By Rick Assad
There’s something about the game of softball that has kept Katie Taix’s interest kindled for nearly two decades.
The love of the game began innocently enough when she asked her parents (father Vince and mother Karen) months prior to her seventh birthday, if she could take pitching lessons.
Initially they said no but finally relented and on her seventh birthday when she took her first lesson.
Two years later she would find her way to Doug Nicol, the longtime Burroughs High softball coach.
“When I was nine years old, my dad and I were looking for a local team. We found the Lady Legends, and Doug was a coach on the team then,” Taix recalled. “I joined the team and Doug ended up coaching me through high school. I’ve known him for years and he is still my dad’s close friend.”
Taix went on: “Doug has been an incredible mentor to me and a great friend. He has taken me under his wing since I was little,” she said. “He was one of the first coaches to really believe in me and it meant everything to me when I was a kid.”
Taix, who graduated from Alverno Heights Academy, now known as Alverno High in Sierra Madre where she was a decorated pitcher/third baseman and then played two years at College of the Canyons where she also pitched, began her coaching career in 2019 as an assistant on the junior varsity at Crescenta Valley High where her uncle Marty Taix is the head coach, and her sister Kristy Taix was a senior for the Falcons.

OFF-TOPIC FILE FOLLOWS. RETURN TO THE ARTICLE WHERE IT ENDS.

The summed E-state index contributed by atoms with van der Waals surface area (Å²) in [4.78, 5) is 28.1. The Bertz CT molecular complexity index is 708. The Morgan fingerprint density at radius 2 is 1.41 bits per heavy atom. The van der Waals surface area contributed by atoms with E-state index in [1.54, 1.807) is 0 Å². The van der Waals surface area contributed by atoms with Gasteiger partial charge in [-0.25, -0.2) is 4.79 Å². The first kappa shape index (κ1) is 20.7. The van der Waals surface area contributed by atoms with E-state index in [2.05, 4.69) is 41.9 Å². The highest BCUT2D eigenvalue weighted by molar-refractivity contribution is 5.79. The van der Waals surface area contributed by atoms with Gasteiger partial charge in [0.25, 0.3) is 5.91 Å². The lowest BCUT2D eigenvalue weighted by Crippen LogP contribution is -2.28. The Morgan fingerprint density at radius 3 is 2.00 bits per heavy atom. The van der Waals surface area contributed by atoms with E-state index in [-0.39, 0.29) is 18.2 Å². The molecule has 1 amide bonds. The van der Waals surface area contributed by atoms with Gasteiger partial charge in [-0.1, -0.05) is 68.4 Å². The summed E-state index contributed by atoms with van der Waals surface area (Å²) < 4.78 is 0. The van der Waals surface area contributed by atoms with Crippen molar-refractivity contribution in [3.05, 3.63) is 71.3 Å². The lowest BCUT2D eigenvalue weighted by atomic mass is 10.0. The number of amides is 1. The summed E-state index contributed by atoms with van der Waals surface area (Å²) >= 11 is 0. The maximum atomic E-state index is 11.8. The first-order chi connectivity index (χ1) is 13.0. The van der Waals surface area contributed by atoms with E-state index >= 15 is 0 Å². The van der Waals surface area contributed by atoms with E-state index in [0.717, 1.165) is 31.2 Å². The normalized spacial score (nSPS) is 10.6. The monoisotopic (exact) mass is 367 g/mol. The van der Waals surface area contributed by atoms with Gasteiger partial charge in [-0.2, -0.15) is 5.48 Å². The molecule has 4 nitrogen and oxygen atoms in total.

“After leaving Crescenta Valley High, I took an assistant coach position at Occidental College. Doug called me up about a month later and asked me if I had any days off from coaching at the college,” she said. “At that moment, I knew exactly where he was going with his conversation. He asked me if I was interested in helping with his pitchers on my days off and I said absolutely. A few moments later, he tweeted that I got hired at Burroughs as his new assistant coach.”
Nicol knows that much of Taix’s life has been about softball.
“Katie loves softball and that love contributes to her being a valuable coach in our program,” he said of Taix, who is also the pitching coach. “Because she loves the game so much, she dedicates herself to learning the game and what it takes to help players be successful. She is a good listener and is always willing to learn new things and be a team player, and that is a great trait to have as a young coach.”
Nicol continued: “I have a great staff that works really hard, and Katie is a big part of that because that love for the game comes out and exhibits itself all the time,” he pointed out.
Taix finished her second season on the Bears’ staff and said despite years of playing the game, there are things she’s still learning.
“Even playing softball for 15 years and coaching for five years, I am still learning so much about the game,” she said. “I have been a part of this sport for so long, yet I still learn new things all the time. Doug teaches me new things about the sport all the time. I have also learned how important it is to have a good team culture. One of the main reasons why we were co-champions in the [Pacific] League this year was because of the culture we had with Burroughs softball.”
Playing and coaching are different, even though the game is the same.
“For me, it’s tougher being a coach than a player. As a player, I knew my role for my team – that was pitching and being a team leader,” said Taix, who was an All-CIF Southern Section pick in 2016, and was tabbed Pasadena All-Area in 2015 and 2016, finishing with more than 430 strikeouts and a 2.30 earned-run average while batting over .400 every season at the prep level. “I was comfortable being in the circle, especially doing it for 16 years. Being a coach, I have learned that I have multiple roles for the team.”